The Belgian legislator has introduced various new tax measures which are part of the implementation of the major corporate income tax reform decided on in December 2017. These new tax measures will enter into force as of January 1, 2019. Two specific new tax rules will have a significant impact on the structuring and the tax consequences of M&A transactions: the new tax consolidation regime and the new interest limitation deduction rules.
Corporate income tax consolidation
Belgium has had no corporate income tax consolidation so far, but only VAT grouping. As of January 1, 2019, however, a corporate income tax consolidation between companies will be possible (new article 205/5 Income Tax Code – “ITC”).
Belgian companies, foreign companies (if established in the European Economic Area) as well as Belgian branches of foreign companies can participate in the new tax consolidation. However, only “connected” companies qualify for the purposes of the new consolidation regime, which connection requires a direct participation of at least 90% or a participation of at least 90% in each connected company through a direct intermediary holding company. Further, the consolidation regime requires that the companies concerned have been qualified as connected companies for an uninterrupted period of at least 5 years.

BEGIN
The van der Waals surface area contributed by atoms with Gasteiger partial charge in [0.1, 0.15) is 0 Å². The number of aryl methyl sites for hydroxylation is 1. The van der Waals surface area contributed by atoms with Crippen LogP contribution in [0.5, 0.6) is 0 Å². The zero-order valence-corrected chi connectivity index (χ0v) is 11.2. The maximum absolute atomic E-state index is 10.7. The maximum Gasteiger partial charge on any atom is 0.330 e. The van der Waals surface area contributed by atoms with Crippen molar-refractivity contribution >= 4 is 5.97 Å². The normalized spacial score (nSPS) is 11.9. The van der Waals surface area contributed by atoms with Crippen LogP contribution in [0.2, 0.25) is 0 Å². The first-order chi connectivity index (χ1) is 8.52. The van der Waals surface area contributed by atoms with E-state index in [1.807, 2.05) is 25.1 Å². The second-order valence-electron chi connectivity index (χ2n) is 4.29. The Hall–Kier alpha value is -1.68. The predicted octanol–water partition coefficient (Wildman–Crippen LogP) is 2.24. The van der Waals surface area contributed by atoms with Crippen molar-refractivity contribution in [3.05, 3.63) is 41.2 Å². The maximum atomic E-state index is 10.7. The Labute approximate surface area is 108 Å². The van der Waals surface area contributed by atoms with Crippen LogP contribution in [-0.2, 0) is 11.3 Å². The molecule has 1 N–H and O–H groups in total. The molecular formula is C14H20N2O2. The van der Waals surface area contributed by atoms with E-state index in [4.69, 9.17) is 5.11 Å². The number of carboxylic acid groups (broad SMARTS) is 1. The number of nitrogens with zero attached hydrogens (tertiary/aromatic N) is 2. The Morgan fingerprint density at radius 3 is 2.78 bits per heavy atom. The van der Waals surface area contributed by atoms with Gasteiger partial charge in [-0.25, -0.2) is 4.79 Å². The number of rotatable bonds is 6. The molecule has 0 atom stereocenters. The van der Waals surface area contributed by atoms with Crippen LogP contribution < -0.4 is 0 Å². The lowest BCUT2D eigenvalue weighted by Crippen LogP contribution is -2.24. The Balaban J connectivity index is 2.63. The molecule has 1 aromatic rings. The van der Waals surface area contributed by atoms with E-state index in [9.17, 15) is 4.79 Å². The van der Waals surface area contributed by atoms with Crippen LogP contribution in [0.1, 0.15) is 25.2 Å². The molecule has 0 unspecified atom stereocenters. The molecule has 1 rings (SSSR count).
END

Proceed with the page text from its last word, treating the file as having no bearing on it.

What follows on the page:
If the consolidation conditions are fulfilled, the consolidation regime will allow a profit-making company to attribute a so-called tax-deductible “group contribution” to a loss-making company. This group contribution can be fiscally compensated with the current year’s tax losses of the contribution-receiving company. For the purpose of the application of the tax consolidation, the connected companies will need to conclude a so-called “group contribution agreement” which applies for a specific tax year.